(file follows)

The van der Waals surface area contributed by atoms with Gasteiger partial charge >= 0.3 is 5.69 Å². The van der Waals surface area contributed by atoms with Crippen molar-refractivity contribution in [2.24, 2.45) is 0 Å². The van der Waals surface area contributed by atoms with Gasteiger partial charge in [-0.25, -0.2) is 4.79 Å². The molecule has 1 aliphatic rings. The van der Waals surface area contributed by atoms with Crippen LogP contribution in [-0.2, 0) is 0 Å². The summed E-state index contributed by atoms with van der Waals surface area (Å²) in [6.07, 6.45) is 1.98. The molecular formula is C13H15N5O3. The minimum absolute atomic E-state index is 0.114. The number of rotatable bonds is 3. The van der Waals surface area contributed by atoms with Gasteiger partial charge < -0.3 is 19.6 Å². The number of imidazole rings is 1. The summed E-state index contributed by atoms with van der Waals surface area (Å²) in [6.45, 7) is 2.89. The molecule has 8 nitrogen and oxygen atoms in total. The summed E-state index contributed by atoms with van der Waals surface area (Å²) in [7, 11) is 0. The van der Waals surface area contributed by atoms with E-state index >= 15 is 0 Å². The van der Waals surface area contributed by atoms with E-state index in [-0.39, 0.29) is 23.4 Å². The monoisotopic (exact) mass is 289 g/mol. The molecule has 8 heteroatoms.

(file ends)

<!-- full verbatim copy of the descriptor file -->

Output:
The van der Waals surface area contributed by atoms with Gasteiger partial charge >= 0.3 is 5.69 Å². The van der Waals surface area contributed by atoms with Crippen molar-refractivity contribution in [2.24, 2.45) is 0 Å². The van der Waals surface area contributed by atoms with Gasteiger partial charge in [-0.25, -0.2) is 4.79 Å². The molecule has 1 aliphatic rings. The van der Waals surface area contributed by atoms with Crippen LogP contribution in [-0.2, 0) is 0 Å². The summed E-state index contributed by atoms with van der Waals surface area (Å²) in [6.07, 6.45) is 1.98. The molecular formula is C13H15N5O3. The minimum absolute atomic E-state index is 0.114. The number of rotatable bonds is 3. The van der Waals surface area contributed by atoms with Gasteiger partial charge < -0.3 is 19.6 Å². The number of imidazole rings is 1. The summed E-state index contributed by atoms with van der Waals surface area (Å²) in [6.45, 7) is 2.89. The molecule has 8 nitrogen and oxygen atoms in total. The summed E-state index contributed by atoms with van der Waals surface area (Å²) in [7, 11) is 0. The van der Waals surface area contributed by atoms with E-state index >= 15 is 0 Å². The van der Waals surface area contributed by atoms with E-state index in [-0.39, 0.29) is 23.4 Å². The monoisotopic (exact) mass is 289 g/mol. The molecule has 8 heteroatoms.